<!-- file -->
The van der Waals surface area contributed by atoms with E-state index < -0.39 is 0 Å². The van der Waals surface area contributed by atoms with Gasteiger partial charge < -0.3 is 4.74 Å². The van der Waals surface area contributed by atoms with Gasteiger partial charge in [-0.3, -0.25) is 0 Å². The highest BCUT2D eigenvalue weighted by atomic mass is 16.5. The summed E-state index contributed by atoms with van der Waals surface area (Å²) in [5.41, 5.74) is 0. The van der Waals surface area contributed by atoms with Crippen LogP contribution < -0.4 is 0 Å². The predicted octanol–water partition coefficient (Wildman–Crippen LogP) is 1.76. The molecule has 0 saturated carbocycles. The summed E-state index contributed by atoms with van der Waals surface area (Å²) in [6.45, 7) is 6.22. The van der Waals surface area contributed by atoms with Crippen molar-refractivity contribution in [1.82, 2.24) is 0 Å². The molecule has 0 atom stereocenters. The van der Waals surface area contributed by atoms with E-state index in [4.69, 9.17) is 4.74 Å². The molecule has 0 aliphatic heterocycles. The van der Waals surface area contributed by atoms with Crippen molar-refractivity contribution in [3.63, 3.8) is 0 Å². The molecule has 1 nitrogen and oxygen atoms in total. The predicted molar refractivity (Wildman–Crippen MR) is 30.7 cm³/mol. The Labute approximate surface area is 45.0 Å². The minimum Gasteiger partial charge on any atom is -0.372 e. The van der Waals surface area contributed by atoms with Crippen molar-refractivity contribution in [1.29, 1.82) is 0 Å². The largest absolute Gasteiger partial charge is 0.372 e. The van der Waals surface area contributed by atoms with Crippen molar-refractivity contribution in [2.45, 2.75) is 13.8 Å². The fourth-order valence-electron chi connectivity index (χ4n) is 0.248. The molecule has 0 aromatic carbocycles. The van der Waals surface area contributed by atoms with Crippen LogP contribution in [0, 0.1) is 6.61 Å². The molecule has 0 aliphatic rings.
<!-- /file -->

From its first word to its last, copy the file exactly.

The van der Waals surface area contributed by atoms with E-state index < -0.39 is 0 Å². The van der Waals surface area contributed by atoms with Gasteiger partial charge < -0.3 is 4.74 Å². The van der Waals surface area contributed by atoms with Gasteiger partial charge in [-0.3, -0.25) is 0 Å². The highest BCUT2D eigenvalue weighted by atomic mass is 16.5. The summed E-state index contributed by atoms with van der Waals surface area (Å²) in [5.41, 5.74) is 0. The van der Waals surface area contributed by atoms with Crippen LogP contribution < -0.4 is 0 Å². The predicted octanol–water partition coefficient (Wildman–Crippen LogP) is 1.76. The molecule has 0 saturated carbocycles. The summed E-state index contributed by atoms with van der Waals surface area (Å²) in [6.45, 7) is 6.22. The van der Waals surface area contributed by atoms with Crippen molar-refractivity contribution in [1.82, 2.24) is 0 Å². The molecule has 0 atom stereocenters. The van der Waals surface area contributed by atoms with E-state index in [4.69, 9.17) is 4.74 Å². The molecule has 0 aliphatic heterocycles. The van der Waals surface area contributed by atoms with Crippen molar-refractivity contribution in [3.63, 3.8) is 0 Å². The molecule has 1 nitrogen and oxygen atoms in total. The predicted molar refractivity (Wildman–Crippen MR) is 30.7 cm³/mol. The Labute approximate surface area is 45.0 Å². The minimum Gasteiger partial charge on any atom is -0.372 e. The van der Waals surface area contributed by atoms with Crippen molar-refractivity contribution in [1.29, 1.82) is 0 Å². The largest absolute Gasteiger partial charge is 0.372 e. The van der Waals surface area contributed by atoms with Crippen molar-refractivity contribution in [2.45, 2.75) is 13.8 Å². The fourth-order valence-electron chi connectivity index (χ4n) is 0.248. The molecule has 0 aromatic carbocycles. The van der Waals surface area contributed by atoms with Crippen LogP contribution in [0, 0.1) is 6.61 Å². The molecule has 0 aliphatic rings.